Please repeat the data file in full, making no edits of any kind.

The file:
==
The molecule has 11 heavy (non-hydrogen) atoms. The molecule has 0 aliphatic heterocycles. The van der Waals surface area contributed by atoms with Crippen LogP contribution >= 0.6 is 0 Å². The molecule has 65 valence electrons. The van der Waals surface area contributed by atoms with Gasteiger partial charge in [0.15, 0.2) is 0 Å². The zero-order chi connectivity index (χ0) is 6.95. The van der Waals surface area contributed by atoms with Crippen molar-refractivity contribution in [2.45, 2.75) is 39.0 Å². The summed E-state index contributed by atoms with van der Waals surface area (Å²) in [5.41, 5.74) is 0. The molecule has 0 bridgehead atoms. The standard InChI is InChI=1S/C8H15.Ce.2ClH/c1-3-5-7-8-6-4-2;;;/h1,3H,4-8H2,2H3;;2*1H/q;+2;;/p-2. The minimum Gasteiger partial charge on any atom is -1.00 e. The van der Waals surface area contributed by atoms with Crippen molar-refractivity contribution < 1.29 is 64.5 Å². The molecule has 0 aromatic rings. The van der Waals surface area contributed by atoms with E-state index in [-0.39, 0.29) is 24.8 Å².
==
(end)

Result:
The molecule has 11 heavy (non-hydrogen) atoms. The molecule has 0 aliphatic heterocycles. The van der Waals surface area contributed by atoms with Crippen LogP contribution >= 0.6 is 0 Å². The molecule has 65 valence electrons. The van der Waals surface area contributed by atoms with Gasteiger partial charge in [0.15, 0.2) is 0 Å². The zero-order chi connectivity index (χ0) is 6.95. The van der Waals surface area contributed by atoms with Crippen molar-refractivity contribution in [2.45, 2.75) is 39.0 Å². The summed E-state index contributed by atoms with van der Waals surface area (Å²) in [5.41, 5.74) is 0. The molecule has 0 bridgehead atoms. The standard InChI is InChI=1S/C8H15.Ce.2ClH/c1-3-5-7-8-6-4-2;;;/h1,3H,4-8H2,2H3;;2*1H/q;+2;;/p-2. The minimum Gasteiger partial charge on any atom is -1.00 e. The van der Waals surface area contributed by atoms with Crippen molar-refractivity contribution < 1.29 is 64.5 Å². The molecule has 0 aromatic rings. The van der Waals surface area contributed by atoms with E-state index in [-0.39, 0.29) is 24.8 Å².